“It was our second day here at Yurac Yacu and we had a lunch invitation. Nancy, one of the Peruvian women that works at The Lazy Dog Inn, was having a birthday and it was being celebrated with a nice lunch, a feast we were of course invited to even though we had never met Nancy. Crowded into Nancy’s dark adobe house we ate together – tin plates piled high with potatoes, a cuy and very spicy sauce. A one-liter coke bottle was passed around and squares of chocolate cake toppled onto the tin plate. For most of the meal I was overwhelmed by the six potatoes in front of me and the spices that made my eyes water and nose run, yet the welcoming smile from Nancy and the clink of forks around the circle felt like such a beautiful community – a communion – that all I could do was smile back.
The past summer I really got into the topic of food – learning to make homemade bread, getting into a phase where I checked out different ethnic food cook books at the library and trying my hand at Indian nan bread or middle eastern falafel. Not only did I become interested in the art of making foods but the power and joy in eating and preparing food in community. One of the quotes that fueled my food craze came from the book Take This Bread, a spiritual memoir of a woman finding God while breaking bread when she started a food bank out of her church (literally off the alter) in San Francisco. The quote: “The sharing of food was an actual sacrament, one that resonated beyond church and its regulations, and into a real experience of the divine.”
In all my food thinking over the last year I had not thought a lot about the cultural implications of sharing food until these months in Peru. For as much as food has held its challenges here – in the quantity given or how the food settles in my stomach – it has also been the center point of many gifts. The meals around the kitchen table with my Lima family held wonderful times of connecting and conversation. I loved that we would sit and talk over a cup of anis tea long after the plates were cleared and late into the night. Over the sharing of food, community was built.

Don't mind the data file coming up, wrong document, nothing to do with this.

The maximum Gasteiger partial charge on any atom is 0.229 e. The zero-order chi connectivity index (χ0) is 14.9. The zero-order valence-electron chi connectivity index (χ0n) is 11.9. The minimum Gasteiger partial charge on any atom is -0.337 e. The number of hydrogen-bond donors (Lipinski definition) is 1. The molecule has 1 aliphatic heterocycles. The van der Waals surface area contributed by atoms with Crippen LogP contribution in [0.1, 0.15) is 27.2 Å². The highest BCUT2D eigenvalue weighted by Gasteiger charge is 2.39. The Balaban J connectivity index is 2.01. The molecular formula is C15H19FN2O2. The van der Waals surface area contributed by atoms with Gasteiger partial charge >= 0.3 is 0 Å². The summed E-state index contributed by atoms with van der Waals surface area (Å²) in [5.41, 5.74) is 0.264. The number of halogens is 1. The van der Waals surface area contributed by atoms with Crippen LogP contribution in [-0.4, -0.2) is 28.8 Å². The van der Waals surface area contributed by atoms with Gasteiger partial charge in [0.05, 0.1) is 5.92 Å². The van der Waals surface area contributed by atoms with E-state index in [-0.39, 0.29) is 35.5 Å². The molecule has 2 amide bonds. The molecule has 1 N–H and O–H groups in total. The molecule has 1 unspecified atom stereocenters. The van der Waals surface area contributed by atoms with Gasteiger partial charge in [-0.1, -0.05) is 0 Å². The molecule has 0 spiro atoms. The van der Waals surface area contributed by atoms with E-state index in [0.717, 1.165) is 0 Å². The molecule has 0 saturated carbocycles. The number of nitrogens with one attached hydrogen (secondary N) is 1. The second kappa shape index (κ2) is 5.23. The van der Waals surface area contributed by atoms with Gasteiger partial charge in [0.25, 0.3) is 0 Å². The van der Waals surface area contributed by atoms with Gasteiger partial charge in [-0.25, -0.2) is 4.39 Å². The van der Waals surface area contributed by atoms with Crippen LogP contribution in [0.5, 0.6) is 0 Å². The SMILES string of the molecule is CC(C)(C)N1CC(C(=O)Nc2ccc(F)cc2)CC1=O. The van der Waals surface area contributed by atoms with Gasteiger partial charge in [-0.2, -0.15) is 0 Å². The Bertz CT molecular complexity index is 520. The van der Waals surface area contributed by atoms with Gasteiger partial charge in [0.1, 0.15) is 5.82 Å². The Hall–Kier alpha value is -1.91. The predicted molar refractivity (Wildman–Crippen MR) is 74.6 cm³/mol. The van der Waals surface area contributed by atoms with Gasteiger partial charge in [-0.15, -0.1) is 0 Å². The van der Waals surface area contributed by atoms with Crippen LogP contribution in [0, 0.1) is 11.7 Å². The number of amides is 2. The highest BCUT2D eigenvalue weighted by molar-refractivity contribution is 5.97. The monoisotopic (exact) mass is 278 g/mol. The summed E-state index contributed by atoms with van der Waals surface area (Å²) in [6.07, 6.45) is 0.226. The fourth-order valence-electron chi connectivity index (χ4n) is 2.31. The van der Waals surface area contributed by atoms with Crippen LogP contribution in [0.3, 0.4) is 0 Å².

Every night that there are guests here at the Inn women from the community will come up and help to cook. Over the chopping of potatoes, peppers and carrots I have built such lovely relationships with these women, a community is created as we create delicious soups, stir fry and banana bread.
A few days ago during snack time with the morning class of 1-6 year olds I sat down on a mossy rock to talk with a cluster of girls who were eating their pan and fruta. Before I had even fully sat down, grubby hands were reaching out to share with me – one a grape offering, another a slice of mandarin. Estrella, one of the older girls, reached into her bag and offered me a little roll of bread. At first I felt bad. I didn’t want to be taking their food. I am well fed up at the Inn and who knows what food realities they live with. But then, how could I refuse such a gift for “Profesora Julia”? So we broke bread together, splitting the pancito in half and smiling as sweet crumbs fell into our laps. Over the sharing of pan, community was created.
Now a new quote will fill my journal…
“It wasn’t as much about food as it was about sharing with one another, leaving no one out. It took care of those who didn’t have anything by including them in the group. Because everyone shared, we were not aware of the ‘haves and have-nots’. They were covered by the community.” (Sarah H. Lanier, Foreign to Familiar, p. 60)”